President Obama Will Soon Turn Over the Keys to the Surveillance State to President-Elect Trump
On January 20, President Obama will hand Donald Trump the keys to the surveillance state. Not only will Trump have the NSA’s incredibly powerful technological tools at his disposal, but he’ll also have the benefit of the overbroad and unconstitutional surveillance authorities embraced by the Obama administration — authorities that give tremendous discretion to executive branch officials.
These spying powers have long been cause for concern because they violate our core rights to privacy, freedom of expression, and freedom of association. But when wielded by a man who invited Russia to hack his political opponent, who reportedly eavesdropped on his own hotel guests, and who has called for expanded surveillance of Americans and especially American Muslims, they are all the more frightening. Fortunately, there are several ways to fight back against the surveillance state, including concrete steps you can take to protect yourself and your communications.
Here are two of the sweeping surveillance powers that President Obama is going to hand over to President Trump:
Executive Order 12333 is the primary authority under which the NSA conducts surveillance, and it encompasses a dizzying array of warrantless, high-tech spying programs. While much of this spying occurs outside the United States and is ostensibly directed at foreigners, vast quantities of Americans’ communications are nonetheless vacuumed up in the dragnet. That’s because, in today’s interconnected world, Americans’ communications are frequently sent, routed, or stored abroad — where they may be collected, often in bulk, in the course of the NSA’s spying activities.
For example, according to recent news reports, the NSA has relied on Executive Order 12333 to:
- Collect nearly 5 billion records per day on the locations of cell phones, including those of Americans
- Collect hundreds of millions of contact lists and address books from personal email and instant-messaging accounts
- Surreptitiously intercept data from Google and Yahoo user accounts as that information travels between those companies’ data centers located abroad
- Record and store every single cell phone call in, into, and out of at least two countries, including the Bahamas.
Despite its breadth, surveillance under Executive Order 12333 is not subject to meaningful oversight by the courts or by Congress.
Section 702 of the Foreign Intelligence Surveillance Act allows the government to warrantlessly monitor Americans’ international emails, web-browsing activities, and phone calls with the assistance of companies like Facebook, Google, AT&T, and Verizon. The government relies on Section 702 to carry out mass surveillance on U.S. soil, including both the “PRISM” and “Upstream” programs revealed by Edward Snowden.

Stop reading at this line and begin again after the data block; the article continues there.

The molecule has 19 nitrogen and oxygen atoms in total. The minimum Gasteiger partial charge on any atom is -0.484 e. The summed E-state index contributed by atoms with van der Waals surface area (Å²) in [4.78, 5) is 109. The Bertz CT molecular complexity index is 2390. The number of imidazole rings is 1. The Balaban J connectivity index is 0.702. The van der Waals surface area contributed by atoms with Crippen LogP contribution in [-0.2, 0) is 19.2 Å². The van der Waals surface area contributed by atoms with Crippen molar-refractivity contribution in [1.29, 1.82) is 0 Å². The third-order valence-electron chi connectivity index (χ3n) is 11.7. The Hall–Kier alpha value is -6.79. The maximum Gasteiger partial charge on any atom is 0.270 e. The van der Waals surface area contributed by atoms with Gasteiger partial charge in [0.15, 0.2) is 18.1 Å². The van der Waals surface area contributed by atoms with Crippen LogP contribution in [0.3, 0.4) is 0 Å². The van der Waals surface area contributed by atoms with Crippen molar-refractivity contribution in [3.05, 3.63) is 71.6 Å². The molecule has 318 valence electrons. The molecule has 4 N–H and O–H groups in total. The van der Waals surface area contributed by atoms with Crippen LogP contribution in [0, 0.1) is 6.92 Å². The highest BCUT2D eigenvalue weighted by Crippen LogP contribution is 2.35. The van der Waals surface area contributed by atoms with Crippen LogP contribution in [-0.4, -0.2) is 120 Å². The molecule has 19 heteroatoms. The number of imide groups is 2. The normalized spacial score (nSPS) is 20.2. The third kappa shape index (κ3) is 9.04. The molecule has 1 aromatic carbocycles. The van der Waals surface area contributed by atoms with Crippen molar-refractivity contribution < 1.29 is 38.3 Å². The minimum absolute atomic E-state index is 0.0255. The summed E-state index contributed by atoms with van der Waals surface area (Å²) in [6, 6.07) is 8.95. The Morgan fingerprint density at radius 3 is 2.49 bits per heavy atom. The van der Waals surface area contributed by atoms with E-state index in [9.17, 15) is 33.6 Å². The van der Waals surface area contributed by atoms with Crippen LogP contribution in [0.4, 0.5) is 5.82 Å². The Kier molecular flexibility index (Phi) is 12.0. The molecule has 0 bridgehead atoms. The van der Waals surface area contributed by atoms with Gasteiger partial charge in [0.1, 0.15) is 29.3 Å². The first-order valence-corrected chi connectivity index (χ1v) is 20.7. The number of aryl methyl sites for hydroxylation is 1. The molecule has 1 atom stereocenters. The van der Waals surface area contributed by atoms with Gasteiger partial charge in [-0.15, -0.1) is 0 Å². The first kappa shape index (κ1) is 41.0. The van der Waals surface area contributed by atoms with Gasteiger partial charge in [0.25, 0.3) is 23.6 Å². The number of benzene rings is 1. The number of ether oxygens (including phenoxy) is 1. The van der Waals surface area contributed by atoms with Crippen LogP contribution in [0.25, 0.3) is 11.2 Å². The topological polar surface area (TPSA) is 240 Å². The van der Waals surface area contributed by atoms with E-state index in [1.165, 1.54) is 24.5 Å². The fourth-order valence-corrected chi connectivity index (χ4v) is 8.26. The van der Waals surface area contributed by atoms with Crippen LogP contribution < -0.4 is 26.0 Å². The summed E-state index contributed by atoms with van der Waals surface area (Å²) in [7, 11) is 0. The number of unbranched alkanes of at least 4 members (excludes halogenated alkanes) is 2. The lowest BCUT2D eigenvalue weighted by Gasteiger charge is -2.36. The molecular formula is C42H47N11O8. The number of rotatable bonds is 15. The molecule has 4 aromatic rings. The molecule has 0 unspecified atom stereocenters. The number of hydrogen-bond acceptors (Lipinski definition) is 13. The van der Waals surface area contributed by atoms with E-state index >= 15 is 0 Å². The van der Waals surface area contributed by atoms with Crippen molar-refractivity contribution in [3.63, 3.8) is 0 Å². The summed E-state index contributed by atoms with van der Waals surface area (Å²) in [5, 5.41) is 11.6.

These spying powers have long been cause for concern because they violate our core rights to privacy, freedom of expression, and freedom of association.
The law permits the government to spy on communications when one party to a phone call or internet communication is a foreigner abroad targeted by intelligence officials — even if an American is on the other end of the line. Surveillance under Section 702 may be conducted for many purposes — not just counterterrorism — and it may target people who are not suspected of any wrongdoing whatsoever.
The government collects hundreds of millions of communications under this law, which are then stored in NSA, CIA, and FBI databases. Despite the fact that the government obtains these communications without warrants, it still uses them in ordinary criminal investigations, betraying one of the core purposes of the Fourth Amendment.
The ACLU is currently challenging Section 702 surveillance in civil and criminal cases, and we’re also litigating Freedom of Information Act suits to learn more about how the government interprets and implements its surveillance powers.
In the meantime, what can you do to protect yourself against these spying activities and others? There are a number of basic steps you can take to improve your digital privacy and safeguard your data. At a minimum, we recommend that you:
- Use messaging and phone apps that employ end-to-end encryption
- Promptly install software updates to patch vulnerabilities
- Use two-factor authentication to protect your most important online accounts
- Password-protect your phone.
We’ve described these steps and others in greater detail here. The Intercept has also recently published a guide to surveillance self-defense.
We also urge you to get involved in the political process. For instance, Section 702 is set to expire next year, and Congress is already holding hearings on reauthorization. By signing up for ACLU action alerts, you can easily reach out to legislators as they consider whether to rein in President Trump’s NSA.
While there are still many unknowns about the Trump administration, one thing is clear: In the coming months, we’ll need you standing alongside us in the fight for surveillance reform.